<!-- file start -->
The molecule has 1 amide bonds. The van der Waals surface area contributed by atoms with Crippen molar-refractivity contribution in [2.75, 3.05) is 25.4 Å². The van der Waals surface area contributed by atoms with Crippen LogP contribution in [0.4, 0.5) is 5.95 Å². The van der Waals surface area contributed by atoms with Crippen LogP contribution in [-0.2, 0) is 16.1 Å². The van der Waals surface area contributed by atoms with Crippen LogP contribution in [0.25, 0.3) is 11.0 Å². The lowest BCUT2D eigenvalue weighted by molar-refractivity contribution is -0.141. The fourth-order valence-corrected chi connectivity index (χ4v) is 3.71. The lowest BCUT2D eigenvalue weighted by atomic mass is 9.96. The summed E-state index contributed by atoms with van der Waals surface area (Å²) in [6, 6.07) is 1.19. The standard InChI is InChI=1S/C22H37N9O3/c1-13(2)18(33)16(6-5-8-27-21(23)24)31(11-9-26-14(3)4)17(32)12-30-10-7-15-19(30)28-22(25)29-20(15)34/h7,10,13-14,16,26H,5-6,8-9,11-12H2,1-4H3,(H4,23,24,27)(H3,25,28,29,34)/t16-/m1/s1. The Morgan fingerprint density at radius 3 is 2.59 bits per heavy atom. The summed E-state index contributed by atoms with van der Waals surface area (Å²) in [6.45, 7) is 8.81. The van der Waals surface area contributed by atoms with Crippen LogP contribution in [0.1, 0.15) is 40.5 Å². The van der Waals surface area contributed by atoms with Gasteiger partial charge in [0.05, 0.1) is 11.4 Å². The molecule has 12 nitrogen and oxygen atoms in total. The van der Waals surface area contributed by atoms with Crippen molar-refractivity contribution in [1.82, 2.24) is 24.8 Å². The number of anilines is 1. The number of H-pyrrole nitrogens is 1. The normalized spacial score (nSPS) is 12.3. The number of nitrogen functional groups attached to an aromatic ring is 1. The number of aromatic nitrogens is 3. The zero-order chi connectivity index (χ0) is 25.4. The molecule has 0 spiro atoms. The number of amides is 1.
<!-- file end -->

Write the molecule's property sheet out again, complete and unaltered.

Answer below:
The molecule has 1 amide bonds. The van der Waals surface area contributed by atoms with Crippen molar-refractivity contribution in [2.75, 3.05) is 25.4 Å². The van der Waals surface area contributed by atoms with Crippen LogP contribution in [0.4, 0.5) is 5.95 Å². The van der Waals surface area contributed by atoms with Crippen LogP contribution in [-0.2, 0) is 16.1 Å². The van der Waals surface area contributed by atoms with Crippen LogP contribution in [0.25, 0.3) is 11.0 Å². The lowest BCUT2D eigenvalue weighted by molar-refractivity contribution is -0.141. The fourth-order valence-corrected chi connectivity index (χ4v) is 3.71. The lowest BCUT2D eigenvalue weighted by atomic mass is 9.96. The summed E-state index contributed by atoms with van der Waals surface area (Å²) in [6, 6.07) is 1.19. The standard InChI is InChI=1S/C22H37N9O3/c1-13(2)18(33)16(6-5-8-27-21(23)24)31(11-9-26-14(3)4)17(32)12-30-10-7-15-19(30)28-22(25)29-20(15)34/h7,10,13-14,16,26H,5-6,8-9,11-12H2,1-4H3,(H4,23,24,27)(H3,25,28,29,34)/t16-/m1/s1. The Morgan fingerprint density at radius 3 is 2.59 bits per heavy atom. The summed E-state index contributed by atoms with van der Waals surface area (Å²) in [6.45, 7) is 8.81. The van der Waals surface area contributed by atoms with Crippen LogP contribution in [0.1, 0.15) is 40.5 Å². The van der Waals surface area contributed by atoms with Gasteiger partial charge in [0.05, 0.1) is 11.4 Å². The molecule has 12 nitrogen and oxygen atoms in total. The van der Waals surface area contributed by atoms with Crippen molar-refractivity contribution in [1.82, 2.24) is 24.8 Å². The number of anilines is 1. The number of H-pyrrole nitrogens is 1. The normalized spacial score (nSPS) is 12.3. The number of nitrogen functional groups attached to an aromatic ring is 1. The number of aromatic nitrogens is 3. The zero-order chi connectivity index (χ0) is 25.4. The molecule has 0 spiro atoms. The number of amides is 1.